Congress Takes Up Partial-Birth Abortion Ban Act
Photo taken at a February 13, 2003 press conference
on Capitol Hill to announce the reintroduction of the Partial-Birth Abortion
Ban Act. Congressman Steve Chabot (R-Oh.), the prime sponsor of the bill
(left); NRLC Legislative Director Douglas Johnson (speaking); and Congressman
F. James Sensenbrenner (R-Wi.), chairman of the House Judiciary Committee
(right). NRLC photo by Patricia Coll
President Bush Urges Senate to
Pass the Ban
House Passes NRLC-Backed Bill to
Ban the Cloning of Human Embryos, But Many Senators Still Back Human Cloning
for Biomedical Research
|Pro-life President George W. Bush urges Senate to pass
the bill to ban the cloning of human embryos.|
WASHINGTON (March 7, 2003) -- The critical issue of banning the
cloning of humans is back in the lap of the U.S. Senate.
On February 27, the House of Representatives passed the NRLC-backed Weldon-Stupak
bill (H.R. 534) to ban the cloning of human embryos, 241-155, after first
rejecting a substitute proposal that the White House said would allow cloned
"human embryo farms."
The two votes were big wins for those opposed to human cloning, which includes
President Bush, NRLC, and other groups from across the political spectrum.
President Bush commended the House's action, and urged the Senate to approve
the ban as well.
"Like most Americans, I believe human cloning is deeply troubling,
and I strongly support efforts by Congress to ban all human cloning,"
Bush said in a written statement. "We must advance the promise and
cause of medical science, including through ethical stem cell research,
yet we must do so in ways that respect human dignity and help build a culture
of life. I urge the Senate to act quickly on legislation banning all human
Help Combat "Media
Myths" on Human Cloning Bills!
Recent Developments on Partial-Birth
Responding to President Bush's Call
to Ban "Abhorrent Procedure," Congress Takes Up Partial-Birth
Abortion Ban Act
|This illustration is part of a series that accurately depicts
a partial-birth abortion being performed on a partly delivered baby of 24
weeks gestational age. The complete series is found on page 16. Artwork
by Tanja Butler, courtesy of Heathers Place, 505-521-0105, firstname.lastname@example.org.|
WASHINGTON (March 7, 2003) - - The Partial-Birth Abortion Ban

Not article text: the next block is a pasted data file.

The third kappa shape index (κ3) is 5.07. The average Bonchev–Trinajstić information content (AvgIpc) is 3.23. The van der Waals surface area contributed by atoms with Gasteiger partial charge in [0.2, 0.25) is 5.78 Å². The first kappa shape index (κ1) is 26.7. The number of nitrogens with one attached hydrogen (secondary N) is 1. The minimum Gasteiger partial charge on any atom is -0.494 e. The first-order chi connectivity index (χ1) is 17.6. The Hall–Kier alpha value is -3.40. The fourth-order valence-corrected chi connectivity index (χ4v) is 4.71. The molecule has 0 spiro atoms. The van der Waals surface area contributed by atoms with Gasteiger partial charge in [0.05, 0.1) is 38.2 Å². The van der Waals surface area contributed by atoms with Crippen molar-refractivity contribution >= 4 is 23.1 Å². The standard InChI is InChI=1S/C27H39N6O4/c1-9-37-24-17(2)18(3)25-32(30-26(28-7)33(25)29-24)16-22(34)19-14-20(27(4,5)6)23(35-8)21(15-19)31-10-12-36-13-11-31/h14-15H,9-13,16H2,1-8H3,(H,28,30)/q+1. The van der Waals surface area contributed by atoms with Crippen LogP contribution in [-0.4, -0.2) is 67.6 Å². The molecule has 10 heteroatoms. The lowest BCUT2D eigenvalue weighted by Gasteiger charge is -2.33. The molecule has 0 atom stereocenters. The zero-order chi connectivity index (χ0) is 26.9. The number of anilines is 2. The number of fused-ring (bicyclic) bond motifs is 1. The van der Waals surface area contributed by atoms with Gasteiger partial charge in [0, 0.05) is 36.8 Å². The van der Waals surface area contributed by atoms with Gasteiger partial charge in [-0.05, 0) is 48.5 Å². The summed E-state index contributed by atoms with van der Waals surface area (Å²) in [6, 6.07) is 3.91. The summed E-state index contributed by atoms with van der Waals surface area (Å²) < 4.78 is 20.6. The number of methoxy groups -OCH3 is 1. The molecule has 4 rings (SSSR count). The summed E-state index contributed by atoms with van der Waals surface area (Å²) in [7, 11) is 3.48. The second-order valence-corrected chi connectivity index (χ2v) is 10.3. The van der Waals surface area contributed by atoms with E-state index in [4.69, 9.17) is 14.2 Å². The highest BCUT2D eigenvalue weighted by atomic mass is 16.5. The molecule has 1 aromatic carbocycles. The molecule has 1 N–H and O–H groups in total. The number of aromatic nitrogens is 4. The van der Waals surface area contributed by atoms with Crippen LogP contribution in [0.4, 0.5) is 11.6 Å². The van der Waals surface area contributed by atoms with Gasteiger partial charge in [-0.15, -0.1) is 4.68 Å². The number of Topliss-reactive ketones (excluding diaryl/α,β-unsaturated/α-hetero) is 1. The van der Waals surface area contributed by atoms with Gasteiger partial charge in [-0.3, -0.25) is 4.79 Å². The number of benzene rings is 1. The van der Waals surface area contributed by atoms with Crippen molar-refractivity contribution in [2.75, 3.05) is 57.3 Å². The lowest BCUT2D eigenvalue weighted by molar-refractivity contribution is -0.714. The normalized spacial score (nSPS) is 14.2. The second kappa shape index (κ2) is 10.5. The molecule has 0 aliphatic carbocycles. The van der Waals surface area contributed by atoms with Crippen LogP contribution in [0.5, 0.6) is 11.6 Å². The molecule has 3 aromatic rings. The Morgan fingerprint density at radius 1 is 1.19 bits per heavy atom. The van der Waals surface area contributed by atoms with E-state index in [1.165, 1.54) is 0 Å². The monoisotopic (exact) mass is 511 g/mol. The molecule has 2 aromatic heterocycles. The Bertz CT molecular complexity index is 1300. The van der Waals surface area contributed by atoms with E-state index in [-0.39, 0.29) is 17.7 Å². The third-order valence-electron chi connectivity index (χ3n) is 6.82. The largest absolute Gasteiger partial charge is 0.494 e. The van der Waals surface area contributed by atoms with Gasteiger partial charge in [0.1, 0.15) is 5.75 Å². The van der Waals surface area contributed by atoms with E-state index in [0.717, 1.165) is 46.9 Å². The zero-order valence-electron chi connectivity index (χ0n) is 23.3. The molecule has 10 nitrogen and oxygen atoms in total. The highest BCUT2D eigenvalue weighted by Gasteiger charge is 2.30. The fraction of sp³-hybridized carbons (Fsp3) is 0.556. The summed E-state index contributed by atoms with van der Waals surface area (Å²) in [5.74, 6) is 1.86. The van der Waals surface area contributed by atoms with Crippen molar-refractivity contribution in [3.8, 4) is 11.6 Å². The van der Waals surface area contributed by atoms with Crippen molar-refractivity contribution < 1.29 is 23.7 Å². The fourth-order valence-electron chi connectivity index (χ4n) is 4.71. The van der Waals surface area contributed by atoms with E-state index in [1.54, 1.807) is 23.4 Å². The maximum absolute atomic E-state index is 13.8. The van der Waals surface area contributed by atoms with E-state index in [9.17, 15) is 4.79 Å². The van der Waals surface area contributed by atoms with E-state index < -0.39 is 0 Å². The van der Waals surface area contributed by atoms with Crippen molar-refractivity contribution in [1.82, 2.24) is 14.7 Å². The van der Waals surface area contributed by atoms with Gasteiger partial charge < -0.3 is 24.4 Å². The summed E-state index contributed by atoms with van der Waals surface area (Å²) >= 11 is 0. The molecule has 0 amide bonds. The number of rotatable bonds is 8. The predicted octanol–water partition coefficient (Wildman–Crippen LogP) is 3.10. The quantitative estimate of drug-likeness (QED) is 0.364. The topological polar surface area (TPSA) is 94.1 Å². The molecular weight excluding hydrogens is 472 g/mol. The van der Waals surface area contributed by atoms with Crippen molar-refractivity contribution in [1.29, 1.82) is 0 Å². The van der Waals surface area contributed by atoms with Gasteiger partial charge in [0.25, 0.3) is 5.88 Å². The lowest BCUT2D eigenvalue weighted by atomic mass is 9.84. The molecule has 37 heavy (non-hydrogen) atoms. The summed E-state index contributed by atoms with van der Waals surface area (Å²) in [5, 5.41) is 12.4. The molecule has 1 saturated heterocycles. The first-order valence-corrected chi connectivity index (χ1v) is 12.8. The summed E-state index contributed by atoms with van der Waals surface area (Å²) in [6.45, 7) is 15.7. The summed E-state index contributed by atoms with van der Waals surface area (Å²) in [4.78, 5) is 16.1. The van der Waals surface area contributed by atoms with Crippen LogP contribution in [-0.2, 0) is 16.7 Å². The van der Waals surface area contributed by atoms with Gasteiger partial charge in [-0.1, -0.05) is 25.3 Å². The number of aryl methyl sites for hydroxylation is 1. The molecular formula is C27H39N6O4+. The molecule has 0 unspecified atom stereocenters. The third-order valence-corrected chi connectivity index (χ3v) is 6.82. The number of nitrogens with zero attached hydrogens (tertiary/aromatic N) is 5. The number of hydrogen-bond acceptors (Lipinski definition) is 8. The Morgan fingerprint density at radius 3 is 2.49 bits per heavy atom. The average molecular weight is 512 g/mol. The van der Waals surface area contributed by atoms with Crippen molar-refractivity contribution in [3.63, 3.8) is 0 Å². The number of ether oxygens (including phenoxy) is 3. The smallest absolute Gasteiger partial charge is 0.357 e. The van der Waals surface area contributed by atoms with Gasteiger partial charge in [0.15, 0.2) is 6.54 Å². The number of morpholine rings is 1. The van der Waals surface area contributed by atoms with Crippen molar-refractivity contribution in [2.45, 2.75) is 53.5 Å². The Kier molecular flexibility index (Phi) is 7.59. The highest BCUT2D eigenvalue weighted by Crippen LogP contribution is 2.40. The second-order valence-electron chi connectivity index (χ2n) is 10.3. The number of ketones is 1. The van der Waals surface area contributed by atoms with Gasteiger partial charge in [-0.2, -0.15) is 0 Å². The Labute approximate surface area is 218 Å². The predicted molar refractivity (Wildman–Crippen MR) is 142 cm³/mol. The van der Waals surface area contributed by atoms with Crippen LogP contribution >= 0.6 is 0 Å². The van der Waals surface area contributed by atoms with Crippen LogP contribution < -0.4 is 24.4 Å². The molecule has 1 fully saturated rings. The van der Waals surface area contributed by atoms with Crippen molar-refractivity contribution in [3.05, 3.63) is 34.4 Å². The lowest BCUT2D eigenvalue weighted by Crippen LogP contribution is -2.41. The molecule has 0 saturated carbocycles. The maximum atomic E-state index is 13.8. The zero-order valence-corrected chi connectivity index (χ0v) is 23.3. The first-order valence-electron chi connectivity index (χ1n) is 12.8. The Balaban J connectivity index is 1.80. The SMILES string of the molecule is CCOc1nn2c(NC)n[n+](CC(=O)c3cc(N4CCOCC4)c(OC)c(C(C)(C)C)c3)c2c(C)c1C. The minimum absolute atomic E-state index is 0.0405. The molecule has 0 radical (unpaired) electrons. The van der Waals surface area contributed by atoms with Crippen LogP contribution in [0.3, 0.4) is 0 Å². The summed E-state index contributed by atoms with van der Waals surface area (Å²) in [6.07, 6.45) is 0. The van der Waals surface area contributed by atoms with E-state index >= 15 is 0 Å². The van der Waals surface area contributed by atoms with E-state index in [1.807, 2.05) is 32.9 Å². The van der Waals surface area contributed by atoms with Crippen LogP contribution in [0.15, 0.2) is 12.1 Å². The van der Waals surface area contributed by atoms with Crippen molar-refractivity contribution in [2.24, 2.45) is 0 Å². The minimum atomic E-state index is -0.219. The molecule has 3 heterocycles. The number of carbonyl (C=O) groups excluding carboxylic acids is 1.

Act - - a major pro-life federal legislative priority since 1995 - - is
slated for congressional action in the immediate future. There is fierce
resistance to the bill among lawmakers closely allied with the abortion
lobby, and its enactment is far from guaranteed - - but pro-life forces
are guardedly optimistic of success because of strong support for the legislation
by President Bush.
The Partial-Birth Abortion Ban Act has been introduced in the U.S. House
of Representatives by Congressman Steve Chabot (R-Oh.), chairman of the
House Judiciary Subcommittee on the Constitution, as H.R. 760, which
currently has 153 sponsors and cosponsors. The same bill has been introduced
in the Senate by Senator Rick Santorum (R-Pa.), chairman of the Senate Republican
Conference, as S. 3, which currently has 44 sponsors and cosponsors.
Senate Republican leaders listed the bill as one of their "Top Ten"
priority measures, and the Senate may take up the bill as early as the week
of March 10.
|HOME - - www.nrlc.org|
From the President
Wanda Franz, Ph.D.
DEEP IN THE FOG OF "CHOICE"
Recently, newspapers carried the following
exchange between a reader and a widely-read medical advice columnist, Dr.
X (his real name is not important here, and a wave of letters reprimanding
him would be counterproductive):
DEAR DR. X: I am responding to your column about counseling for a
woman who continued to feel guilty about an abortion she had 20 years ago.
Planned Parenthood is not an appropriate resource. These people are probably
the ones who convinced her to have an abortion in the first place! Your
reader should probably more properly receive treatment from a church-supported
pregnancy counseling center.
DEAR READER: From the tone of the letter to which I responded, I believed
that anti-abortion counseling was not what the reader needed. So I referred
her to a more eclectic resource.
Personally, I feel that adoption is preferable to abortion, but I
support a woman's choice in the matter. And I agree with you (and other
readers) that alternative organizations can certainly play a vital role
in helping such people deal with the emotional upheaval of abortion. Such
help is available through many community institutions.
Dr. X's response is typical of the well-meaning "mushy middle"
in the age of "choice." I'm sure that Dr. X wants only the best
for the people seeking advice from him. And I'm equally sure that Dr. X
is a very competent physician. Yet when it comes to the topic of abortion,
he appears to be pressured to conform to the foggy thinking that the culture
of "choice" demands of the "enlightened" among us. The
point here is not to berate Dr. X personally but to illustrate the intellectual
and moral confusion that results from the uncritical acceptance of "choice."
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